The number of Americans over age 60 is predicted to double by 2060 – bringing the total retirement-age population to 98 million people. The swell in this patient demographic has several implications for care delivery methods and the allocation of healthcare funds.
Elderly patients are more likely to grapple with chronic illnesses like diabetes and receive long-term care in senior living communities or in hospices. Additionally, older patients – whether receiving care at home or in facilities – often struggle with depression and loneliness. New technologies in the field of active aging can help negate these emotions and improve quality of life.
We may be tempted to brush off elderly patient populations as inept at technology, but we shouldn’t be so quick to underestimate them. Americans aged 50 and older generate roughly $7.6 trillion annually in economic activity, and will only continue to grow. To capitalize on this expanding market, the “active-aging” industry has emerged. This market includes patient safety and smart technologies, as well as remote monitoring and fitness devices – and is expected to be worth $30 billion by 2022.
Healthcare technologies for older Americans
Proactively engaging older Americans in their own health and wellness through technology is one way to improve longevity and quality of life while allowing this population to remain independent and active as they age.
Remote monitoring devices
Remote monitoring devices are one of the most obvious high-profile solutions for tracking and improving the health and safety of geriatric patients. These technologies include a variety of healthcare devices – like wearables, glucose monitors, and pacemaker implants – that can be controlled through smartphone apps and send data directly to care providers.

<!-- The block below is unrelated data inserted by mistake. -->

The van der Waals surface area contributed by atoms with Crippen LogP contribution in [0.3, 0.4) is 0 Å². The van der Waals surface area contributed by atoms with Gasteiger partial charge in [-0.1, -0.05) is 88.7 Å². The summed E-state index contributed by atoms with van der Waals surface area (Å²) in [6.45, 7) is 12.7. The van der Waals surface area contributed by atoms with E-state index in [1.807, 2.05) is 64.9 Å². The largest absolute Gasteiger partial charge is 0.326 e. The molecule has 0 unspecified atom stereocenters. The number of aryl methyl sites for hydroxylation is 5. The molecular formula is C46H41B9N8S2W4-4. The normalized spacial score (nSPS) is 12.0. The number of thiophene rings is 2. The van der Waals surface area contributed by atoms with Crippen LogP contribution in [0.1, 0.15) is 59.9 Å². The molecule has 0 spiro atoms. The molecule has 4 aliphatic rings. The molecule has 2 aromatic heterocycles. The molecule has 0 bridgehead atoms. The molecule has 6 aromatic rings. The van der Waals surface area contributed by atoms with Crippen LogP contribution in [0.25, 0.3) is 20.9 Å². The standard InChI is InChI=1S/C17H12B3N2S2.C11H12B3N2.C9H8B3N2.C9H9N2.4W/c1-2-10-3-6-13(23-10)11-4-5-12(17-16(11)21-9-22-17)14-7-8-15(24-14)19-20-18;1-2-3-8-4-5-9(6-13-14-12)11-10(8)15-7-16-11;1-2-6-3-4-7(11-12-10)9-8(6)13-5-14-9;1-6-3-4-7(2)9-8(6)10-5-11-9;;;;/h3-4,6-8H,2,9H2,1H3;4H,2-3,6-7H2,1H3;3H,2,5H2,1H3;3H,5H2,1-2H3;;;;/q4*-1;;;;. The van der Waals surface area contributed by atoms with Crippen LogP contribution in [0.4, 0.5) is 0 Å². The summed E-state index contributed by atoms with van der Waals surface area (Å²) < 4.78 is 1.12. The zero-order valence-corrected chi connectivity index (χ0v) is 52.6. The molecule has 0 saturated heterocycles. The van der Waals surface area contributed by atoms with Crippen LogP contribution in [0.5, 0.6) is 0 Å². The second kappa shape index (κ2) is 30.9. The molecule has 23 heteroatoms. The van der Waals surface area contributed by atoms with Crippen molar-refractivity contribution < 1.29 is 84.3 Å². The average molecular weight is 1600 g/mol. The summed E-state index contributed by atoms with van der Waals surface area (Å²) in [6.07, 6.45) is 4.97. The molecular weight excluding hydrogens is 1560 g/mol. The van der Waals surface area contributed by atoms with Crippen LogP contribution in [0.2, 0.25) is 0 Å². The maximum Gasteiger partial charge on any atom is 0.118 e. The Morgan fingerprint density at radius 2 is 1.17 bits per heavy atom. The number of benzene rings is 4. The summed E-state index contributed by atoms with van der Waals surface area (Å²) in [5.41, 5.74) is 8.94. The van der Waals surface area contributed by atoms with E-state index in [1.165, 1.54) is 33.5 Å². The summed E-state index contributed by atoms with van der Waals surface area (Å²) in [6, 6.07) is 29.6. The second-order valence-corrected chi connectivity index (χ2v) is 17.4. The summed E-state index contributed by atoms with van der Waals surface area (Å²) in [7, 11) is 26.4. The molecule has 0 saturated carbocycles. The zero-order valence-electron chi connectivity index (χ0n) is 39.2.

Smart watches can empower elderly patients to set medication alerts and stay active. These devices also provide location-tracking capabilities for patients living with Alzheimer’s. While FitBit and Apple devices garner most of the spotlight—particularly when it comes to fitness tracking—there are a variety of applications for this type of technology.
Nectarine, for example, is a smart wristband that aims to improve care for geriatric patients. The wristband monitors everything from a wearer’s sleeping and eating patterns to detecting motion changes that may indicate a trip or fall and can notify a specified caregiver of changes in behavior patterns or in an emergency.
No area is off-limits for remote monitoring technologies – even the bathroom. Toi Labs is currently running clinical trials of TrueLoo toilet seats in senior living communities. These digital toilet seats contain sensors that detect who the user is, and scans waste to detect dehydration, urinary tract infections (UTIs), irritable bowel syndrome (IBS), C. diff, and other gastrointestinal and urinary issues.
Automated devices like these allow patients and providers to access real-time health information and stay ahead of potentially life-threatening changes in heart rate or blood sugar. These tools are particularly helpful for older Americans living alone, who may not have immediate access to assistance in an emergency.